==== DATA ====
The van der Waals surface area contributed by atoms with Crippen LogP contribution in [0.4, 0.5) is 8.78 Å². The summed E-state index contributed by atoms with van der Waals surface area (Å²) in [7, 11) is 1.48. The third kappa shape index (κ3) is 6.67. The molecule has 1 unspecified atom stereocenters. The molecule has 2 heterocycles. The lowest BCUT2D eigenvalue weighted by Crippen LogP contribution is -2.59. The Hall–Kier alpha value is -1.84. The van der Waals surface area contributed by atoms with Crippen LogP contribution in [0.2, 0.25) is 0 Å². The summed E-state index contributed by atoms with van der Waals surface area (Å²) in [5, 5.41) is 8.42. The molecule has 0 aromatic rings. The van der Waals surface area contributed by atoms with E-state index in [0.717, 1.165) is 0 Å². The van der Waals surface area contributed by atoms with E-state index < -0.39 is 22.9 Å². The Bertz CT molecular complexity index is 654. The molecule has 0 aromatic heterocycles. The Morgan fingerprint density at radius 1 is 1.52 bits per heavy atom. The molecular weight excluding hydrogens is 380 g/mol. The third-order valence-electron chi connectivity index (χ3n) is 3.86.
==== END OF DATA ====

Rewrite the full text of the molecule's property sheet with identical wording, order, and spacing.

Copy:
The van der Waals surface area contributed by atoms with Crippen LogP contribution in [0.4, 0.5) is 8.78 Å². The summed E-state index contributed by atoms with van der Waals surface area (Å²) in [7, 11) is 1.48. The third kappa shape index (κ3) is 6.67. The molecule has 1 unspecified atom stereocenters. The molecule has 2 heterocycles. The lowest BCUT2D eigenvalue weighted by Crippen LogP contribution is -2.59. The Hall–Kier alpha value is -1.84. The van der Waals surface area contributed by atoms with Crippen LogP contribution in [0.2, 0.25) is 0 Å². The summed E-state index contributed by atoms with van der Waals surface area (Å²) in [5, 5.41) is 8.42. The molecule has 0 aromatic rings. The van der Waals surface area contributed by atoms with E-state index in [0.717, 1.165) is 0 Å². The van der Waals surface area contributed by atoms with E-state index < -0.39 is 22.9 Å². The Bertz CT molecular complexity index is 654. The molecule has 0 aromatic heterocycles. The Morgan fingerprint density at radius 1 is 1.52 bits per heavy atom. The molecular weight excluding hydrogens is 380 g/mol. The third-order valence-electron chi connectivity index (χ3n) is 3.86.